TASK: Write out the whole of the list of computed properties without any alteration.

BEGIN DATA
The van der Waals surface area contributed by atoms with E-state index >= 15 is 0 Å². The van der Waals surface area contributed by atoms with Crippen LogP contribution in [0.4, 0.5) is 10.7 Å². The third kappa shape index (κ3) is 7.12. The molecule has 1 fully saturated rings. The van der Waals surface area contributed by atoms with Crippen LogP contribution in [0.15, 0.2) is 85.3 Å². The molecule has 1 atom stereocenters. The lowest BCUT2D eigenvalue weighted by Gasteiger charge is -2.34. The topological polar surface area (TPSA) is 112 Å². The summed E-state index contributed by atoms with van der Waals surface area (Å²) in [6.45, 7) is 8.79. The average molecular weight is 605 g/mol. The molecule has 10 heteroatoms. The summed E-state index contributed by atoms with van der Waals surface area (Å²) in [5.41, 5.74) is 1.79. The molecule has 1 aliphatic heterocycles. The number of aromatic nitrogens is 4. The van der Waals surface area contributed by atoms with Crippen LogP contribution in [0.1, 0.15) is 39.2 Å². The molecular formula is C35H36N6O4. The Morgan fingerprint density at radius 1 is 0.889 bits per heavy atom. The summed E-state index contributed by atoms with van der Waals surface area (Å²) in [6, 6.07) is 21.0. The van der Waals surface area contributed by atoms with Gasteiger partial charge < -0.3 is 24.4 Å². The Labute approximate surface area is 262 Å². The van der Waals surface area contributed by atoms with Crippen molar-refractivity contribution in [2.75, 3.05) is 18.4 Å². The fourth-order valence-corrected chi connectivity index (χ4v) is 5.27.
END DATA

The van der Waals surface area contributed by atoms with E-state index >= 15 is 0 Å². The van der Waals surface area contributed by atoms with Crippen LogP contribution in [0.4, 0.5) is 10.7 Å². The third kappa shape index (κ3) is 7.12. The molecule has 1 fully saturated rings. The van der Waals surface area contributed by atoms with Crippen LogP contribution in [0.15, 0.2) is 85.3 Å². The molecule has 1 atom stereocenters. The lowest BCUT2D eigenvalue weighted by Gasteiger charge is -2.34. The topological polar surface area (TPSA) is 112 Å². The summed E-state index contributed by atoms with van der Waals surface area (Å²) in [6.45, 7) is 8.79. The average molecular weight is 605 g/mol. The molecule has 10 heteroatoms. The summed E-state index contributed by atoms with van der Waals surface area (Å²) in [5.41, 5.74) is 1.79. The molecule has 1 aliphatic heterocycles. The number of aromatic nitrogens is 4. The van der Waals surface area contributed by atoms with Crippen LogP contribution in [0.1, 0.15) is 39.2 Å². The molecular formula is C35H36N6O4. The Morgan fingerprint density at radius 1 is 0.889 bits per heavy atom. The summed E-state index contributed by atoms with van der Waals surface area (Å²) in [6, 6.07) is 21.0. The van der Waals surface area contributed by atoms with Gasteiger partial charge < -0.3 is 24.4 Å². The Labute approximate surface area is 262 Å². The van der Waals surface area contributed by atoms with Crippen molar-refractivity contribution in [2.75, 3.05) is 18.4 Å². The fourth-order valence-corrected chi connectivity index (χ4v) is 5.27.